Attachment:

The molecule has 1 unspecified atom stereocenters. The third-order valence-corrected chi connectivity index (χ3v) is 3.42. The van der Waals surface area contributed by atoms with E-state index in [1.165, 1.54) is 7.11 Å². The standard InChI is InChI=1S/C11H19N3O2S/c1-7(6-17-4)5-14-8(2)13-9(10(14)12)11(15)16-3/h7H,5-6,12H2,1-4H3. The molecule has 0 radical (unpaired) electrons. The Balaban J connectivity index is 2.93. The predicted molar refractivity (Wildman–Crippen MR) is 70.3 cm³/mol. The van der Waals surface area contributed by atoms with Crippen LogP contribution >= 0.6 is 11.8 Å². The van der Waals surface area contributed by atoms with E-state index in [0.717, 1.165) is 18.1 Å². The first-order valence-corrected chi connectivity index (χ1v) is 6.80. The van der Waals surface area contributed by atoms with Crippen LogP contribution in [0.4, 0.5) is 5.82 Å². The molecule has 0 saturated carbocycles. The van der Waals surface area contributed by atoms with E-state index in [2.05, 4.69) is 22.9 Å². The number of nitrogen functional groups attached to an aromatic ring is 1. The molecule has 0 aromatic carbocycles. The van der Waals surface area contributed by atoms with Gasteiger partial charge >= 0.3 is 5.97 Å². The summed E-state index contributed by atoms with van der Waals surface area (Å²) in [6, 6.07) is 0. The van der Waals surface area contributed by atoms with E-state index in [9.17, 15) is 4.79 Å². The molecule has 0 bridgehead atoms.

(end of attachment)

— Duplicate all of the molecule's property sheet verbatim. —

The molecule has 1 unspecified atom stereocenters. The third-order valence-corrected chi connectivity index (χ3v) is 3.42. The van der Waals surface area contributed by atoms with E-state index in [1.165, 1.54) is 7.11 Å². The standard InChI is InChI=1S/C11H19N3O2S/c1-7(6-17-4)5-14-8(2)13-9(10(14)12)11(15)16-3/h7H,5-6,12H2,1-4H3. The molecule has 0 radical (unpaired) electrons. The Balaban J connectivity index is 2.93. The predicted molar refractivity (Wildman–Crippen MR) is 70.3 cm³/mol. The van der Waals surface area contributed by atoms with Crippen LogP contribution >= 0.6 is 11.8 Å². The van der Waals surface area contributed by atoms with E-state index in [0.717, 1.165) is 18.1 Å². The first-order valence-corrected chi connectivity index (χ1v) is 6.80. The van der Waals surface area contributed by atoms with Crippen LogP contribution in [0.4, 0.5) is 5.82 Å². The molecule has 0 saturated carbocycles. The van der Waals surface area contributed by atoms with E-state index in [2.05, 4.69) is 22.9 Å². The number of nitrogen functional groups attached to an aromatic ring is 1. The molecule has 0 aromatic carbocycles. The van der Waals surface area contributed by atoms with Gasteiger partial charge >= 0.3 is 5.97 Å². The summed E-state index contributed by atoms with van der Waals surface area (Å²) in [6, 6.07) is 0. The van der Waals surface area contributed by atoms with E-state index in [9.17, 15) is 4.79 Å². The molecule has 0 bridgehead atoms.